Nijo Castle, located in the center of Kyoto, is a feudal castle with a couple of moats, expansive gardens and some floors you won’t find anywhere else. In 1603, the shogun Tokugawa Ieyasu started construction on Nijo Castle. It was expanded and finally completed 23 years later under the reign of his grandson, Iemitsu. When the shogunate fell and power was transferred back to the emperor in 1867, the castle fell under imperial control. It was donated to the city of Kyoto in 1939 and made open to the public. In 1994 it was designated a UNESCO World Heritage Site.
Visitors arrive at the castle’s main gate on the eastern side of the grounds, north of the Nijojomae subway station. Upon entry, you will cross the first of two (2!) moats, then pass the carriage house and guard house before entering the castle. When you approach the low, wooden structure and take off your shoes, you may not think “castle.” (If you are like us, something out of David Macaulay’s book comes to mind). Though this castle bears little physical resemblance to the medieval castles of Europe, the function remains the same.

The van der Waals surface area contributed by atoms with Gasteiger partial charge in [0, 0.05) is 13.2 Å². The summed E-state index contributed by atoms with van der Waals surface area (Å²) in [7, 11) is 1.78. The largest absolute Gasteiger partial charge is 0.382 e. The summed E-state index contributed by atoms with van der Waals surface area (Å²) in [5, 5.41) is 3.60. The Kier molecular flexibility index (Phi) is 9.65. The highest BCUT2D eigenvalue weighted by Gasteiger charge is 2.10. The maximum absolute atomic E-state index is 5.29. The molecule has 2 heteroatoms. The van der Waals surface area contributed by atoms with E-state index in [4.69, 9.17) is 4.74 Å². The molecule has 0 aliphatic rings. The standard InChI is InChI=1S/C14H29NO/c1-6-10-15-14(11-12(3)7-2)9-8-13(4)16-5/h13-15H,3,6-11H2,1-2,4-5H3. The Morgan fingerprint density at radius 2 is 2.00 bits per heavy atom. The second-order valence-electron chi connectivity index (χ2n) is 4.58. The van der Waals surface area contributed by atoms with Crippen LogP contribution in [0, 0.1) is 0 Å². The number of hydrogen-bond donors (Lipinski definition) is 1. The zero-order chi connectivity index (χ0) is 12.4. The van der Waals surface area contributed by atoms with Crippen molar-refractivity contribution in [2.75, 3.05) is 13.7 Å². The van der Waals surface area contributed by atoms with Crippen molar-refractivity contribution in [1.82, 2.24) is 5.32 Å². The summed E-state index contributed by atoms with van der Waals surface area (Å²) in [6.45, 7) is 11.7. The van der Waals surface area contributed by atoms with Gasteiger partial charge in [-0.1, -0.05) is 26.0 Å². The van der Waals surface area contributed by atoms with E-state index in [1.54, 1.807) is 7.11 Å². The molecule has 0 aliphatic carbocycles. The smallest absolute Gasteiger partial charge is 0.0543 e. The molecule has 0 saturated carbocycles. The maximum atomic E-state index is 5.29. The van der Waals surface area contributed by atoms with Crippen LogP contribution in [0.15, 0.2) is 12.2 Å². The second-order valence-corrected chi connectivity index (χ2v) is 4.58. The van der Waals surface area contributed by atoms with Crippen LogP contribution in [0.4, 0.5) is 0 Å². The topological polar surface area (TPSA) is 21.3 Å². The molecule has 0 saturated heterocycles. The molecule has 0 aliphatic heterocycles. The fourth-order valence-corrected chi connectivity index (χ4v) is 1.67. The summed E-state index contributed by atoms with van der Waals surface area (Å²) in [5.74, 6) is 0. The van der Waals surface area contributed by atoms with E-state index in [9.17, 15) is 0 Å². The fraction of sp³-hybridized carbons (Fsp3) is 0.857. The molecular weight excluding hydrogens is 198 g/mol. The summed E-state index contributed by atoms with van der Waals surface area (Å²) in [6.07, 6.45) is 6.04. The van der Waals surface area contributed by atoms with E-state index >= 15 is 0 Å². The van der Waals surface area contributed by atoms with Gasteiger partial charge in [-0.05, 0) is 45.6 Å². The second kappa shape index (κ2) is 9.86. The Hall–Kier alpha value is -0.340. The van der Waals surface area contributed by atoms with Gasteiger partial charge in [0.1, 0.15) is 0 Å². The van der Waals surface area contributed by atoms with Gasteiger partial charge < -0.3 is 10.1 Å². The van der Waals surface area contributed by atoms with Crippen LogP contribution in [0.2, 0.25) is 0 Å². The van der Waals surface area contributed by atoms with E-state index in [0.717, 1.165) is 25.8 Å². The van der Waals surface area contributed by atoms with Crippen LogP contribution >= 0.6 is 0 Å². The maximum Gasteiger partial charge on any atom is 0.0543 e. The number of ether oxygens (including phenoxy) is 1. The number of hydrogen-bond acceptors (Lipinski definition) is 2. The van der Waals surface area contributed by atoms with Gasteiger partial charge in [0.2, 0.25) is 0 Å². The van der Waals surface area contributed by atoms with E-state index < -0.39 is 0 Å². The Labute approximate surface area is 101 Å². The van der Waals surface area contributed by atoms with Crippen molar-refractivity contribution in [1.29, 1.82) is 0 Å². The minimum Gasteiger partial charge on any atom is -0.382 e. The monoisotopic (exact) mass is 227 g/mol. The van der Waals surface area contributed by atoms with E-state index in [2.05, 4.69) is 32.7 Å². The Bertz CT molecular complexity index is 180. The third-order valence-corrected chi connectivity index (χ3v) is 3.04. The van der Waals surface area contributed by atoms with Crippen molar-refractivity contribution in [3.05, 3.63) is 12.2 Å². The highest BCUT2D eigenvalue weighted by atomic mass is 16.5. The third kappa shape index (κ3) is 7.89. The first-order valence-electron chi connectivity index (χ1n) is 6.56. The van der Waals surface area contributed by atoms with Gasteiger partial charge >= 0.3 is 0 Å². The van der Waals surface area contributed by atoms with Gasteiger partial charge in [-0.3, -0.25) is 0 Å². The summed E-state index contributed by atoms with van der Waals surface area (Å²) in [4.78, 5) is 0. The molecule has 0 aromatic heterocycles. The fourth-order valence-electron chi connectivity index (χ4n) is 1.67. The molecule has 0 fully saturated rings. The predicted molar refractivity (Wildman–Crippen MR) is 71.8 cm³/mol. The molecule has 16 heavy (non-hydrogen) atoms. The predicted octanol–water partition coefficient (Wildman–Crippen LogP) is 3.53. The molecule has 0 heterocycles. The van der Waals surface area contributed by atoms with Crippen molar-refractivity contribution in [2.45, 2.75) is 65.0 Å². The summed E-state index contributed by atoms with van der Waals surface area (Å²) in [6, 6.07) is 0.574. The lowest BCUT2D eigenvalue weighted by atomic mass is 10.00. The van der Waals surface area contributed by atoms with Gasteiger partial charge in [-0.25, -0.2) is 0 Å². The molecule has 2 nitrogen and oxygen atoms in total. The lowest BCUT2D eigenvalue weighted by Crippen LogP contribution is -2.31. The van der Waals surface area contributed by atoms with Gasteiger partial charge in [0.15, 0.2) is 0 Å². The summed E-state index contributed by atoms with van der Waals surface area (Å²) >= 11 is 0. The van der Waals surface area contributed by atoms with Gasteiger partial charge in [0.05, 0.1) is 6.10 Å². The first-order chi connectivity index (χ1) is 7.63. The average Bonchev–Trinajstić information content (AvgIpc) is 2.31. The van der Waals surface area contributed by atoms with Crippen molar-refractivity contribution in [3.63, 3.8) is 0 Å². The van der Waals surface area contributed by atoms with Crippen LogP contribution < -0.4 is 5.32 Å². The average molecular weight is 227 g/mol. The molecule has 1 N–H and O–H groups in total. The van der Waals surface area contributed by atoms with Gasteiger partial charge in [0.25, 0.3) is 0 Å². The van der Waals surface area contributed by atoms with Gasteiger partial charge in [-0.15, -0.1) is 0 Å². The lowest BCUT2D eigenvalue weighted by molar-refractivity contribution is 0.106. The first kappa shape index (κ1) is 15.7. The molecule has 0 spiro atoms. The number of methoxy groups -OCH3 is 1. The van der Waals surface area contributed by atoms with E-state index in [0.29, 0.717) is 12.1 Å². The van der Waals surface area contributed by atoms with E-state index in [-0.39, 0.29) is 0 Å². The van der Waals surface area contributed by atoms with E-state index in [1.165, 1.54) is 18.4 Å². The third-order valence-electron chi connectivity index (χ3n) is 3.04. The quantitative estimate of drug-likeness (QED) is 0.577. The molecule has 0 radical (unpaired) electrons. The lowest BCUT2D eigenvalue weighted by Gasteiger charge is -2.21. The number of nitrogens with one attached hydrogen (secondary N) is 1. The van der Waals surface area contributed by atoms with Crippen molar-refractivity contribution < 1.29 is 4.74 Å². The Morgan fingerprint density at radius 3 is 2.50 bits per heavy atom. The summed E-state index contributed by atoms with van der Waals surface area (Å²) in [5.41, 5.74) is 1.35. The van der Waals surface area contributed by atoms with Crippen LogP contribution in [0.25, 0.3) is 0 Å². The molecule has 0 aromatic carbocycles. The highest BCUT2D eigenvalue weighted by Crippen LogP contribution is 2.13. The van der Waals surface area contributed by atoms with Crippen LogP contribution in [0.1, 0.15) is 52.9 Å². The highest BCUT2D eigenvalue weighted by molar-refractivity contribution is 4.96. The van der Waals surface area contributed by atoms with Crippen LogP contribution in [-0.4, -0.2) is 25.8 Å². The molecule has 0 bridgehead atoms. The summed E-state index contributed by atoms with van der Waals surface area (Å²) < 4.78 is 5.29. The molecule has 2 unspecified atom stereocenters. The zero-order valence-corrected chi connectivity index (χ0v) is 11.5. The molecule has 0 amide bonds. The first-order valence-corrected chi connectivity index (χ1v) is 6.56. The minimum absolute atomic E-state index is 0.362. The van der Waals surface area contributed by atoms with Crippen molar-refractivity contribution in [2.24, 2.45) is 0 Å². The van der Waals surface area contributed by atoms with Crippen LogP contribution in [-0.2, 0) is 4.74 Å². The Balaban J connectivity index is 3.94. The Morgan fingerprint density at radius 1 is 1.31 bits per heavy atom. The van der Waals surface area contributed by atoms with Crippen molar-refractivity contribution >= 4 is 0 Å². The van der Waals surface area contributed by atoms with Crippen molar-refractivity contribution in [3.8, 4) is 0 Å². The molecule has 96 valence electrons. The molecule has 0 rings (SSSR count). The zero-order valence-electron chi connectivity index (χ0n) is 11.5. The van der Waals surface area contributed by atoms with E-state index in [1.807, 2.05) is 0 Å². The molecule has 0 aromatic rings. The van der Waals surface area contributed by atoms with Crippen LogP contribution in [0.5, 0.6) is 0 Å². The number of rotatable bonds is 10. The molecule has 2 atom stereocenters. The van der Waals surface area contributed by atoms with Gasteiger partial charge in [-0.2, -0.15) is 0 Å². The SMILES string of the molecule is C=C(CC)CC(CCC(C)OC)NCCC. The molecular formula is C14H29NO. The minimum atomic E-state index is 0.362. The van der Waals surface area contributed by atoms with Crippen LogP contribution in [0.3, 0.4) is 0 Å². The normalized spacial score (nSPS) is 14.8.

Once inside the castle, the tour takes you from outer chambers through inner chambers where the shogun received visitors. As you walk past the rooms with the tatami mats, you will see wonderful artwork and wooden architecture. Information is in English, so you can follow along as you walk. The real draw here are the “Nightingale Floors” which squeak when you walk across them. This was a security measure built in 1603 and is still working today.
When you finish touring the castle, take time to stroll around the grounds and through the Japanese gardens. There are plenty of gardens in Kyoto, but the castle walls and moat give this one a distinct feel.
Getting here is a snap; just take the subway to Nijojomae station and you are right there. Castle admission is 600 yen and is open from 8:45am to 5pm. Sadly, photography is not allowed inside. You will have to remove your shoes upon entry, which only adds to the experience; you can feel each floorboard squeak as you pad across them in your stocking feet. Allow about 90 minutes to see the castle and grounds.
With the gardens, moats, paintings and security measures, Nijo Castle is really worth your time.